If the chances were lacking in the first half, they weren’t in the second.  After the Timbers had Columbus pinned in their own end for extended stretches early on, Diego Valeri found Andrew Jean-Baptiste free at the back post on a corner kick, but the nearly fledged defender’s header sailed just wide of the far post.

Oduro nearly put the Timbers away in the 65th minute when Portland turned the ball over in midfield and Higuain fed the Ghanaian at the top of the box, but his shot skidded just wide of the far post.

As the half went along, the extra miles put in by the ten-man Timbers began to take their toll.  In the 75th minute, that fatigue almost ended Portland’s day, but Ricketts came up huge to keep the Timbers in the game.  After Higuain[1] set yet another Crewmate through on goal, Ethan Finlay nodded toward the top, but a jumping Ricketts caught just enough of the ball with his trailing hand to knock it over the bar.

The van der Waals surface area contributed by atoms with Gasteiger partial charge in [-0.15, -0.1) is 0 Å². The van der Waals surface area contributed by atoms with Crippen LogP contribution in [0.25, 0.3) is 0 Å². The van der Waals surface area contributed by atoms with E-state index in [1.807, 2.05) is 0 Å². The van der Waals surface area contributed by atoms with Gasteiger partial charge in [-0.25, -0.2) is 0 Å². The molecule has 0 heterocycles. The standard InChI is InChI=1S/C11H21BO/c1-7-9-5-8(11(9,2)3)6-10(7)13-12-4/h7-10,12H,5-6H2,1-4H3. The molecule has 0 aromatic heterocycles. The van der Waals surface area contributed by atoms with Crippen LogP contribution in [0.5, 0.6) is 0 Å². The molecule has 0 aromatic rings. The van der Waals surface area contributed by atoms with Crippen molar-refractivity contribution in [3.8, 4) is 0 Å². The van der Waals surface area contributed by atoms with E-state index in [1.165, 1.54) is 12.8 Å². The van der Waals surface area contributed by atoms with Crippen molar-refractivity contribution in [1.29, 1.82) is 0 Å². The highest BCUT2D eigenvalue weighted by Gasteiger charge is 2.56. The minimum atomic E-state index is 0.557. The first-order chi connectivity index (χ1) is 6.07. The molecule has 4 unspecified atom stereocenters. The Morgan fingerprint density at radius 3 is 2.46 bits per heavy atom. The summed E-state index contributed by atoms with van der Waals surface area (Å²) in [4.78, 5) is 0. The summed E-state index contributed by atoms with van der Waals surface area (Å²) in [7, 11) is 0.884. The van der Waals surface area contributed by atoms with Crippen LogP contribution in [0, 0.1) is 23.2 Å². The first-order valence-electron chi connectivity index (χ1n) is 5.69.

Two minutes later, things should have been level.  After Jose Valencia tracked a ball down six yards out on the right side, he cut it back to Valeri open at the top of the box, but the Argentine talisman sent it uncharacteristically high.

The Timbers’ third big chance came by way of a one-man show from Darlington Nagbe.  After making a 60-yard run down the left sideline, Nagbe cut back toward the center near the top of the box and unleashed a right-footed shot that looked like a candidate to find the far side netting, but fill-in Columbus keeper Matt Lampson dove well to his left to parry away.

The Timbers heavy legs ultimately kept them from making a concerted push for the point.  Despite controlling much of the match while being a man down, Portland had three good chances to find an equalizer and keep their 15-match streak alive.  Unlike the previous times they’ve faced deficits away from the Rose City, each time on Sunday the Timbers came up short.

Notes & Observations